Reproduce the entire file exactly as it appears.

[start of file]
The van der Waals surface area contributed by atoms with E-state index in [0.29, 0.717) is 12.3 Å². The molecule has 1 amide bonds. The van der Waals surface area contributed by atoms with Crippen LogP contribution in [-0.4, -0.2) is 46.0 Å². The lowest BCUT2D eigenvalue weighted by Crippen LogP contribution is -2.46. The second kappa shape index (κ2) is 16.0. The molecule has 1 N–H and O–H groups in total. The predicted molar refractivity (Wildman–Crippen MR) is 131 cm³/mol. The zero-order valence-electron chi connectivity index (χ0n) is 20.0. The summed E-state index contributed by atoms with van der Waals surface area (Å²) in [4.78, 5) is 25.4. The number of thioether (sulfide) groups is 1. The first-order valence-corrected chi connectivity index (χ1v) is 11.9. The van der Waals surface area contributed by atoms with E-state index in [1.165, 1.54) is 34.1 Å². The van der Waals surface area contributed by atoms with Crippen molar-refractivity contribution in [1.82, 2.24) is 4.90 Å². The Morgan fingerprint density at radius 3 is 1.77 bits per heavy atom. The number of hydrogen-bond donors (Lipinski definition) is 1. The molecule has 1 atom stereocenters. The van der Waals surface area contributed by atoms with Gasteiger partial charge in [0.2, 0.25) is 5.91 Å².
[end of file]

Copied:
The van der Waals surface area contributed by atoms with E-state index in [0.29, 0.717) is 12.3 Å². The molecule has 1 amide bonds. The van der Waals surface area contributed by atoms with Crippen LogP contribution in [-0.4, -0.2) is 46.0 Å². The lowest BCUT2D eigenvalue weighted by Crippen LogP contribution is -2.46. The second kappa shape index (κ2) is 16.0. The molecule has 1 N–H and O–H groups in total. The predicted molar refractivity (Wildman–Crippen MR) is 131 cm³/mol. The zero-order valence-electron chi connectivity index (χ0n) is 20.0. The summed E-state index contributed by atoms with van der Waals surface area (Å²) in [4.78, 5) is 25.4. The number of thioether (sulfide) groups is 1. The first-order valence-corrected chi connectivity index (χ1v) is 11.9. The van der Waals surface area contributed by atoms with E-state index in [1.165, 1.54) is 34.1 Å². The van der Waals surface area contributed by atoms with Crippen molar-refractivity contribution in [1.82, 2.24) is 4.90 Å². The Morgan fingerprint density at radius 3 is 1.77 bits per heavy atom. The number of hydrogen-bond donors (Lipinski definition) is 1. The molecule has 1 atom stereocenters. The van der Waals surface area contributed by atoms with Gasteiger partial charge in [0.2, 0.25) is 5.91 Å².